Our text begins as a simple story but in fact most of it repeats and expands on a defense of Gentile baptism (Acts 11:5-17). At one level it is a remarkable story since it calmly treats the early church’s battle over the conditions that needed to be placed on converts, specifically Gentiles new to following Jesus. Peter is trying to get Jerusalem, or more precisely some Jewish Christians, to understand the mission to the Gentiles.
These people seem not to understand that God’s message through Jesus Christ is not merely for some specific group but for all of the world to hear.
Our text elaborates on what we had heard already in Acts 10. It drives home the point that Peter is again laying out God’s initiative. “What God has made clean, you must not profane” (Acts 11:9; see Acts 10:15, 28).
Even today we in the church often want to talk narrowly to some self selected group, namely those like us. How appropriate that the starting point for the mission to the Gentiles in Acts takes on baptism. No one works for baptism it is a gift, freely given to all irrespective of age or color or station in life.
The text warns about spiritual incest. Peter is combating at the beginning of the mission to the Gentiles a group of people who want to lock the doors and set up a Christian zone. A zone that sets up walls—unintentionally maybe—but none the less walls. The walls are set such that the message of hope brought to the people of the First Testament (OT/HB) easily became an inbred message of hope only for like minded people. Peter is contending that the church must break out of the box, tear down the fences and extend God’s message into every community irrespective of their origins.
A story (I hope apocryphal) is told about a church who placed a "for members only" sign on their front lawn. Anyone they disapproved of was not welcome. As the congregation aged, members began to die until finally the last three members posted a notice in the obituary column which read:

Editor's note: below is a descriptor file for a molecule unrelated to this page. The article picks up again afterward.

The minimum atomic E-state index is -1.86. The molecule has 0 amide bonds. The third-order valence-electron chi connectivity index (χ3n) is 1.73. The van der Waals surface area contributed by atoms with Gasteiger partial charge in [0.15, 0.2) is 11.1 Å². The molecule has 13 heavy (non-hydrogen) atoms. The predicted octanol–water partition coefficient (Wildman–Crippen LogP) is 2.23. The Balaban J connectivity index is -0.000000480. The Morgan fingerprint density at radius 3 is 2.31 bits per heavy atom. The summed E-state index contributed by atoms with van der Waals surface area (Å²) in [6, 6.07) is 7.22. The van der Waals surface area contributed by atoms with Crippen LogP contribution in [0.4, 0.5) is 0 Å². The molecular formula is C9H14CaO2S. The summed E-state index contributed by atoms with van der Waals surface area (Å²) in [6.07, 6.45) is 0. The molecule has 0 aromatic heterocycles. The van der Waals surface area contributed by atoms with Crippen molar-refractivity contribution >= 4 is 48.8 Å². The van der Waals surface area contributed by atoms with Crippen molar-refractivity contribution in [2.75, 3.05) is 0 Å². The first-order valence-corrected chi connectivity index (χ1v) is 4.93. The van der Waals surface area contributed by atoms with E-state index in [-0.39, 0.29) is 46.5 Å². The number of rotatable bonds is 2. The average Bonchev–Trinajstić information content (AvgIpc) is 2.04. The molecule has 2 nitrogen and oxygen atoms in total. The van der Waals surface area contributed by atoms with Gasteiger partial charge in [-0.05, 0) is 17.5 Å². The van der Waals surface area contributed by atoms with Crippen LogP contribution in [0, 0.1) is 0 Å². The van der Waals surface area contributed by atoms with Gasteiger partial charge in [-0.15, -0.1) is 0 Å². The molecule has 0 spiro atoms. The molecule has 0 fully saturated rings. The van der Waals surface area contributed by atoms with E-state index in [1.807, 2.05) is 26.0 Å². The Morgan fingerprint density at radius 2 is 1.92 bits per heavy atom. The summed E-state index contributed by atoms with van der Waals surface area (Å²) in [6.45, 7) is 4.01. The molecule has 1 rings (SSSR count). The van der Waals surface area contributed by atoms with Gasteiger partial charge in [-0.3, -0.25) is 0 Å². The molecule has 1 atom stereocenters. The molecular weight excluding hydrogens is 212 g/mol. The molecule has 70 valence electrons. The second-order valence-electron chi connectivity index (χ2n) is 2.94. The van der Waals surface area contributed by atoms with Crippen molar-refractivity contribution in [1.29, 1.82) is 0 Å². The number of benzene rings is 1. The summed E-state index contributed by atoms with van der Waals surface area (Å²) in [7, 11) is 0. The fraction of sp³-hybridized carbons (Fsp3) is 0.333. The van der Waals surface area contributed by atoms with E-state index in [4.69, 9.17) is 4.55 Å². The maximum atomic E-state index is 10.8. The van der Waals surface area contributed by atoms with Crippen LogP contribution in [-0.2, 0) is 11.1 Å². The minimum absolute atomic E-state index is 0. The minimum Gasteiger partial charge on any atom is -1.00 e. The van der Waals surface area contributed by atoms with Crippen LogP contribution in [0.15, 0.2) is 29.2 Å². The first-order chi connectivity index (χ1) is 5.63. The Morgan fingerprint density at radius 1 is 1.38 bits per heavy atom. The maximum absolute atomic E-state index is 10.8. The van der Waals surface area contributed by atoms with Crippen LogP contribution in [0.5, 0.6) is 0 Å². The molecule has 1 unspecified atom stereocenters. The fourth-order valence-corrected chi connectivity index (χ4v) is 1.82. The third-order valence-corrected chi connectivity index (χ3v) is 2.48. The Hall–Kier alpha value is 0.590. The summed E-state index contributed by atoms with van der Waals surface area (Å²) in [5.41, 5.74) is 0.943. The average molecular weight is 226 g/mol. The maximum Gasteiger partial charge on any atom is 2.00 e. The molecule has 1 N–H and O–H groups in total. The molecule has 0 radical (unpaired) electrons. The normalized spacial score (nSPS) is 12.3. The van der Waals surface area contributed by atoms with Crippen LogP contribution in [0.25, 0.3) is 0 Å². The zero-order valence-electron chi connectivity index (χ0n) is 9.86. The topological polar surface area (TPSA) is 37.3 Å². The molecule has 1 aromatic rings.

- One hundred year old, middle-class church that once had 200 members.
- Address: 1888 Church Street. Cause of death: unfriendliness towards strangers, for-members-only attitude, disdain for all people who weren't our kind of people.
- God forgive us for the sin of selfishness.
We tend to be exclusive with our standards for who is to be in our ideal church. If Mr. Jones drinks we want to be cautious about his becoming a member. That woman wears too revealing dresses so look out for her. That man is divorced and running around with another woman. That family is on welfare. She was short with me the other day, we don’t need her. There are a lot of people we would like to impose our rules on, aren't there? And so we would fit in very well with the some of those parties Peter was battling.
Throughout Acts we hear that it was God who sent his Holy Spirit on the Gentiles and converted them to the faith. God changed a Saul into Paul. God converted a Roman centurion named Cornelius. The action of God that we read about from the past is still acting today. We may have difficulties today but God is working amongst all our trials and tribulations. God is on the move, advancing toward his kingdom, and in all of our difficulties and sufferings, we need to keep that in mind.
Gallup polls report that the percentage of Americans who say that they would like to experience spiritual and religious growth rose from 6 in 10 in the early 1990s to 8 in 10 by 2001. Are we prepared to step out of our self imposed boxes and see that God is in unexpected places?